Show How Transactions in Derivatives Can Be Used to Either Hedge Risk or to Open Speculative Positions.

Economics of the Financial System Show how transactions in derivatives can be used to either hedge risk or to open speculative positions. Derivatives have become popular in response to the increasing volatility and complexity of financial markets. A diverse range of new financial products have been created to enable market participants to handle the risks arising from trade in securities and to speculate on future expected movements in securities prices, without direct trade in the assets themselves. Derivative contract creates a promise to deliver or trade an underlying product at some time in the future.

The contract gives one party a claim on an underlying asset or cash value of the asset, at a fixed date in the future. The other party is contractually bound to meet the corresponding liabilities. Financial derivatives are traded on organized market such as LIFFE (London International Financial Futures Exchange) and through the intermediation of the clearing house system, there is more flexibility of exchange, and the risk of credit default is reduced.

The two parties need not know each other they only have to satisfy the exchange that they are creditworthy to transact.

The initial purpose of derivative contracts was to allow traders to hedge risk which they faced in the cash market. Two of the most popular derivative instruments are financial futures and options. Financial futures commit the parties to buy or sell underlying assets at set prices on an agreed future date. The benefit of financial futures in its most basic form can be exemplified by a poultry farmer who is worried about the risk of price fluctuations in eggs for instance.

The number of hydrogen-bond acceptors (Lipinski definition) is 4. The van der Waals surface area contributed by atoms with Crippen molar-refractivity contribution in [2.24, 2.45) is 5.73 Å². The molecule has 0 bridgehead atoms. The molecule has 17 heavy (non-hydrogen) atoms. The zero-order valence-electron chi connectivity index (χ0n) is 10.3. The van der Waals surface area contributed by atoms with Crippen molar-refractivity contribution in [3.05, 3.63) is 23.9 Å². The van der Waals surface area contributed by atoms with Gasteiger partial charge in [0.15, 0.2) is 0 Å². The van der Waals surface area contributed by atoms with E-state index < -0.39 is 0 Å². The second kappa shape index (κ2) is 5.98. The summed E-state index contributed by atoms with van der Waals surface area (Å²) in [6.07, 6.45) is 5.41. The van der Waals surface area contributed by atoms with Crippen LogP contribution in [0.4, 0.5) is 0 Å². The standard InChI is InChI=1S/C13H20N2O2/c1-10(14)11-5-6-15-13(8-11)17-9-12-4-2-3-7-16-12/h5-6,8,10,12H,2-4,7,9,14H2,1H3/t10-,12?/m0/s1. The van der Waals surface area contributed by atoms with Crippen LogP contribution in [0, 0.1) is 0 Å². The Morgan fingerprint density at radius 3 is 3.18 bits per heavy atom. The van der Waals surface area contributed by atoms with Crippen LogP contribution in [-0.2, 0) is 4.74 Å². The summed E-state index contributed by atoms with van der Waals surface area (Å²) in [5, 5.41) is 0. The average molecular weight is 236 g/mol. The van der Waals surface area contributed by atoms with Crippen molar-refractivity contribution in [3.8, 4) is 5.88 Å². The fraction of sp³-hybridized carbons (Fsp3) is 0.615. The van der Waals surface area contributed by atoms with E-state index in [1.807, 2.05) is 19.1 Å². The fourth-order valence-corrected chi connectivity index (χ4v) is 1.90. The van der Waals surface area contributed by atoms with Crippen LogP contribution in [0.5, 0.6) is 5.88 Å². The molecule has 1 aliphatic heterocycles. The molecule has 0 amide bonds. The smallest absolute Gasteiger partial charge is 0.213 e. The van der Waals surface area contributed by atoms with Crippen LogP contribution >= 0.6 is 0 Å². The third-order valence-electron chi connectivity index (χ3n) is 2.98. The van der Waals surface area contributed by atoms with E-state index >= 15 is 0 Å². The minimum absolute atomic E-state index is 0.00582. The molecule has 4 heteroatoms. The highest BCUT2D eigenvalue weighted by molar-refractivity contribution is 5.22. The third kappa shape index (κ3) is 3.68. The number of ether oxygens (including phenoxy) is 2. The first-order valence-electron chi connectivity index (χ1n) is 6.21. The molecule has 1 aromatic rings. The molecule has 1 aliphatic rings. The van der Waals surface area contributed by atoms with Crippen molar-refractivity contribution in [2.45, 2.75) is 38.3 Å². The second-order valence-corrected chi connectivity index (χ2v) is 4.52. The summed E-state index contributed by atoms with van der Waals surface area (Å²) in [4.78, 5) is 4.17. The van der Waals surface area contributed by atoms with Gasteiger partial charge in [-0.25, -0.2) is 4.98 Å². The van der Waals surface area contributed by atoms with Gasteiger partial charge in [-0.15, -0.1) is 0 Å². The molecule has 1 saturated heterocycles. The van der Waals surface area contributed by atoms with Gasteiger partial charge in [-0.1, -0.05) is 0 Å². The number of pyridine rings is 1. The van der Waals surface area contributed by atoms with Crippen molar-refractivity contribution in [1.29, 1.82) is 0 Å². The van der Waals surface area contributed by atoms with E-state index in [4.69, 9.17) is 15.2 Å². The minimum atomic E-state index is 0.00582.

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He knows in 8 months he will sell a certain quantity of eggs.

He can hedge against this risk by selling (going short) an eight month “future” in eggs. The “future” will consist of a standard amount of chicken to be exchanged in eight months, at an agreed fixed price on the day the “future” is sold. The agent buying the eggs goes long, and is bound by contract to purchase the eggs in 8 months. A premium reflecting the risk of price fluctuation would be charged by the agent. If all goes well, the rate of profit on future contract can be very high but not without considerable risk.

Investing in securities expose investors to many risks, the most important is the risk of an unexpected fall in the value of an investment. Likewise, not investing also exposes them to opportunity risk; the risk that future prices of portfolio of asset would rise thereby making it more expensive to acquire. Derivatives market offer investors an efficient way of managing some of the risks incurred in investment by purchasing derivative instruments. This allows them to attain desired adjustment to risk without having to trade in the underlying securities and sometimes gaining a profit.

Hedging has become increasing popular as it helps investors to protect against the future value of their portfolio. An investor with a portfolio of cash, bonds and shares can take out a hedge to protect the future sale price of her portfolio by selling a corresponding amount of the appropriate futures contract. Risk could be hedged through options or future contracts. Hedging through future contracts involves taking a position in financial futures contract that will incur a gain to offset a loss in their existing investment portfolio. For example, Amana Mutual Fund manages a large portfolio of stocks.